The David Ireland House 500 Capp St./20th St., 1 blk. E of Mission St., Mission District, (415) 986-1571. Guided tour: W-F at 11am, 2pm, & 4pm, also on last Thur at 7pm (features live art activation; $20, seniors+students $15; reservations advised. Self-tour: Sat 12-5pm; $12.50/$10. Free admission to The Garage on Sat.
|exterior of The David Ireland House in San Francisco, California|
American conceptual artist David Ireland lived in this two-story, grey 1886 Italianate-style Victorian from 1975 to 2005. (The original gas lamps from 1886 still work.) As he worked at maintaining the house, he became interested in its history and began treating the structure as an art project. He removed layers of old wallpaper and paint, left junctions visible, then polyurethaned much of it to a multi-layered, shiny finish that is seen on the walls and floors throughout.
|living room at The David Ireland House in San Francisco, California|
|hallway at The David Ireland House in San Francisco, California|
|naked light bulb at The David Ireland House in San Francisco, California|
|Untitled (Accordion) by Los Jaichackers at The David Ireland House in San Francisco, California|
He bottled some of the resultant dirt, wallpaper remnants, and wire into small collections. Ireland is famous for saying (regarding marketable art), “You can’t make art by making art.” In exploring the complex questions of the role of the artist and the meaning of art, he centered in on his home. He began putting on small exhibitions here. He embedded art, turned everyday things into art, and he also created more traditional pieces of art.
|ceramic geisha in cement at The David Ireland House in San Francisco, California|
|bowl of potatoes or turds at The David Ireland House in San Francisco, California|
Ireland died in 2009, and his house opened as a private museum in 2016. His art pieces number in the thousands and are rotated in and out of the house for viewing. A favorite part of this tour for me was sitting down in the unchanged dining room--it is left as it was--at the narrow dining table Ireland made from recycled wide floor boards and imagining what it might have been like to enjoy a dinner party here. The dining room is decorated with artifacts left from the 1960s, when Ireland owned the Hunter Africa shop in the Marina.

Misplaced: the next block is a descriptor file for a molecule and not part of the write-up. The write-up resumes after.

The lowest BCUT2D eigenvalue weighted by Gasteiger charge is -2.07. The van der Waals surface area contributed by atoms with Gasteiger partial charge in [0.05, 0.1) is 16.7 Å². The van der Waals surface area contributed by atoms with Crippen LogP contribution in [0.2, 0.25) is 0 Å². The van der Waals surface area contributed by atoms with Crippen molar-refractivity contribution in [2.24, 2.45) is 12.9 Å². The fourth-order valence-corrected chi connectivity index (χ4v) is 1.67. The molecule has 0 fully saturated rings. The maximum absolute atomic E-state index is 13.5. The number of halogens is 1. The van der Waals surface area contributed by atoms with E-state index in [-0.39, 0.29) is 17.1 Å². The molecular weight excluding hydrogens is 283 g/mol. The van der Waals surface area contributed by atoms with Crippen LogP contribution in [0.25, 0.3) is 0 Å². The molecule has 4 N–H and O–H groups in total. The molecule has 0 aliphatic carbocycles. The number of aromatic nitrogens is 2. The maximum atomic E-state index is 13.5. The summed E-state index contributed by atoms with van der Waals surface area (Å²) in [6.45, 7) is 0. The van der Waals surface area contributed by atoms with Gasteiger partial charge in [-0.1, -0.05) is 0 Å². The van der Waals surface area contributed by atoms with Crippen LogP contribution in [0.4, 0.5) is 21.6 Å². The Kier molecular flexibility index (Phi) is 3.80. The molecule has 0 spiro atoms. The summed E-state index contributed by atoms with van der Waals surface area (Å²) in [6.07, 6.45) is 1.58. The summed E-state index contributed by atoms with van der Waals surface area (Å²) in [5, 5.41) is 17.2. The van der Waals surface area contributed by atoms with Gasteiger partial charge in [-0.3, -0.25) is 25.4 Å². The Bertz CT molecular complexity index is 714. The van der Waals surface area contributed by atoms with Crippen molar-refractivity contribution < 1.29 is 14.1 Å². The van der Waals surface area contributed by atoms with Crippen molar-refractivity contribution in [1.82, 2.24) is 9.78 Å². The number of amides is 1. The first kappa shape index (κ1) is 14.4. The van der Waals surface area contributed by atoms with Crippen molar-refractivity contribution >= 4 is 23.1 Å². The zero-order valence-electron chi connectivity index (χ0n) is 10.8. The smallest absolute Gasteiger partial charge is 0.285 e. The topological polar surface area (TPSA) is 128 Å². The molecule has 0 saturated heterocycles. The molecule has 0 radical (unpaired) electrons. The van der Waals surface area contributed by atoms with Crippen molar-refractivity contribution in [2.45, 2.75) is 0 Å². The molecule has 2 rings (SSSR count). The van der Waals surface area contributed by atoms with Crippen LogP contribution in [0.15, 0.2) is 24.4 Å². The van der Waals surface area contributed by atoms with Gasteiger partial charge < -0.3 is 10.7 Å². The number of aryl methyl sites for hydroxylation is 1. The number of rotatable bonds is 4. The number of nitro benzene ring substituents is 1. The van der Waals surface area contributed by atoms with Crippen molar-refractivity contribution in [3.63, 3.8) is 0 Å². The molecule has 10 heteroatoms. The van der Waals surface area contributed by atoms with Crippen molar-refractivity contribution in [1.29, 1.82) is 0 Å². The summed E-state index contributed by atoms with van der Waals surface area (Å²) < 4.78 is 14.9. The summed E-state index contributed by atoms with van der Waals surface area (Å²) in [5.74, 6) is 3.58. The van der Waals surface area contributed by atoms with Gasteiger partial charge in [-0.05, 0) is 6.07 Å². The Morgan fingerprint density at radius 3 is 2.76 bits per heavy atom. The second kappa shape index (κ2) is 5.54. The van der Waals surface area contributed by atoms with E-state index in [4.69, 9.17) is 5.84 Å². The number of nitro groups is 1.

|dining room at The David Ireland House in San Francisco, California|
|still life with photo of David Ireland in dining room at The David Ireland House in San Francisco, California|
The entrance for this unusual museum is through an obscure door in the side of the house on 20th Street. There is no signage, but if you look down you’ll see a tiny plaque in the sidewalk there that quotes Ireland: “Art lets us make observations of things that were always there.” Tours of this non-profit private museum begin in what was formerly Ireland’s studio, where splashes of paint remain on the concrete floor. The studio is also where a former owner of the home made accordions. Tours are led by artists and last 90 minutes. Special programs are sometimes scheduled. For more background on David Ireland, view this interview with him that appeared on KQED.
A new show opens June 22. “I hope all is well…” features the work of artist Tony Matelli and runs through October 13, 2018.
|exterior of garage gallery at The David Ireland House in San Francisco, California|
Just across the street in sweet Alioto Mini Park you’ll find blooming flowers and a fenced off vegetable garden. This small corner park attracts passers-by to pause for a few minutes of respite.
|Alioto Mini Park as seen from The David Ireland House in San Francisco, California|
|The David Ireland House as seen from Alioto Mini Park in San Francisco, California|
When I visited on a weekday afternoon, most of the benches were in use. My husband commented that what he needed to have the perfect experience here was a sombrero to protect him from the sunshine while he took a siesta. However, the park also manages to be city gritty with sounds of the area’s drills and hammers busy in construction. Facilities include a small playground and grassy area.
|entrance gate to Alioto Mini Park in San Francisco, California|
|playground at Alioto Mini Park in San Francisco, California|
Continue east down 20th Street to visit these additional art venues:
●Kadist 3295 20th St./Folsom St., 3 blks. E, (415) 738-8668. This gallery with a branch in Paris exhibits works by international contemporary artists and hosts residencies.
●Southern Exposure 3030 20th St,, 6 blks. E, (415) 863-2141. This not-for-profit arts organization and alternative art space was founded in 1974.
The nearby San Jalisco restaurant makes a good lunch stop.
More things to do in San Francisco
Way more things to do in San Francisco.
More ideas for exploring Northern California.
images ©2018 Carole Terwilliger Meyers